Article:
Trying to Unplug

Updated: Aug 8, 2018

The cell phone sleeping bag offered by Sabbath Manifesto.

I am a big fan of the Sabbath Manifesto, a project out of the progressive Jewish tradition that has drafted ten principles for creating sabbath. Their first principle is to avoid technology. For one day a week, the Sabbath Manifesto encourages us to turn off our computers, televisions, tablets, and phones and disconnect from the constant rush of information. They even offer an awesome sleeping bag for your phone--a cute reminder that you have set an intention for the day to be disconnected. 

For the past few weeks, I have been striving to live out a few of the Sabbath Manifest principles one day a week. I wish I could say that they have added joy to my life, that I have rested and been nourished during this time of being unplugged. The truth is that I have failed miserably.

Creating sabbath is hard, especially for those of us who live in communities and cultures that don't encourage, support, or even understand your desire to disconnect and unplug. I am sure that creating sabbath is a challenge and a discipline even for those immersed in traditions that honor sabbath with weekly cultural practices. I also know that practicing sabbath on your own is a unique and, perhaps, especially tricky challenge. 

When everyone in your house is busy watching their favorite shows on Netflix or commenting on their friends latest post on Instagram, it can quickly feel too legalistic or even too Luddite to keep yourself unplugged. After all, what's the real difference between scanning Pinterest and leisurely thumbing through a magazine? What's the real difference between binging on the latest episodes of Orange is the New Blackand reading a fun novel?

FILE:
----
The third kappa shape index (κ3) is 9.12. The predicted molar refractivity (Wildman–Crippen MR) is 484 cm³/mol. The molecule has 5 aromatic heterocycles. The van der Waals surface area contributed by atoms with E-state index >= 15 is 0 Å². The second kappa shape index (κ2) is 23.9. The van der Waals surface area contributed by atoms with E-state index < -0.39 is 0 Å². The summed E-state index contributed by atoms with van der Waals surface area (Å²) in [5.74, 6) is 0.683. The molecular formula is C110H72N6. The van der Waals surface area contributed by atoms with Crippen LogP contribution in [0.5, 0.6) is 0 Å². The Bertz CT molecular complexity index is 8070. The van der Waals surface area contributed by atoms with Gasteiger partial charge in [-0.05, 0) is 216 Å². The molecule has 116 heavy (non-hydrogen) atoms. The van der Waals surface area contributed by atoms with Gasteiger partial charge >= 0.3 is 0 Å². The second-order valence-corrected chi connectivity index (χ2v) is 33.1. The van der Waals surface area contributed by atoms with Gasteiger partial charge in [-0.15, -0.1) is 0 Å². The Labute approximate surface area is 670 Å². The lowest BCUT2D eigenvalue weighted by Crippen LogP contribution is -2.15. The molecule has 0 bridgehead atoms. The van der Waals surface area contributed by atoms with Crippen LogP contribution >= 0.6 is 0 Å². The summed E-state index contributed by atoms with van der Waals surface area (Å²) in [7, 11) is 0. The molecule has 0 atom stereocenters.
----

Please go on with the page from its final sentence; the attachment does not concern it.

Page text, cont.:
Over the past few weeks, I have given in pretty easily to these rationalizations.

The Jewish philosopher Abraham Heschel famously wrote that practicing sabbath created a "cathedral in time." To create that cathedral, we need to build some walls and boundaries around our time and activities. The truth is, with my phone in my hand or sitting in front of my computer, the boundaries and walls around my time slip away. Without even thinking about it, I am responding to emails and texts from coworkers or adding items to my shopping list on Amazon. 

Creating sabbath isn't just about building walls and boundaries. It's also about enjoying the gifts of life that we are usually too busy and too distracted to notice. I love that the Sabbath Manifesto includes in their principles to go outside, to lights candles, to drink wine, and to eat bread. Creating sabbath in your life is about enjoying creation and sharing a meal with people that you love. 

For now, I will keep on striving to incorporate these principles into my life on a more regular basis, acknowledging the fact that I won't always succeed. Incorporating spiritual practices, such as sabbath, into your life requires that you also offer yourself grace. I will keep on trying to unplug and to let go off of my consumerist impulses one day a week.

I don't live in a culture or community that supports this practice but I am lucky that I have a faith community that gathers around the table twice a month to light candles, to drink wine, and to eat bread together. In these moments of conversation and nourishment, I do find rest and renewal.

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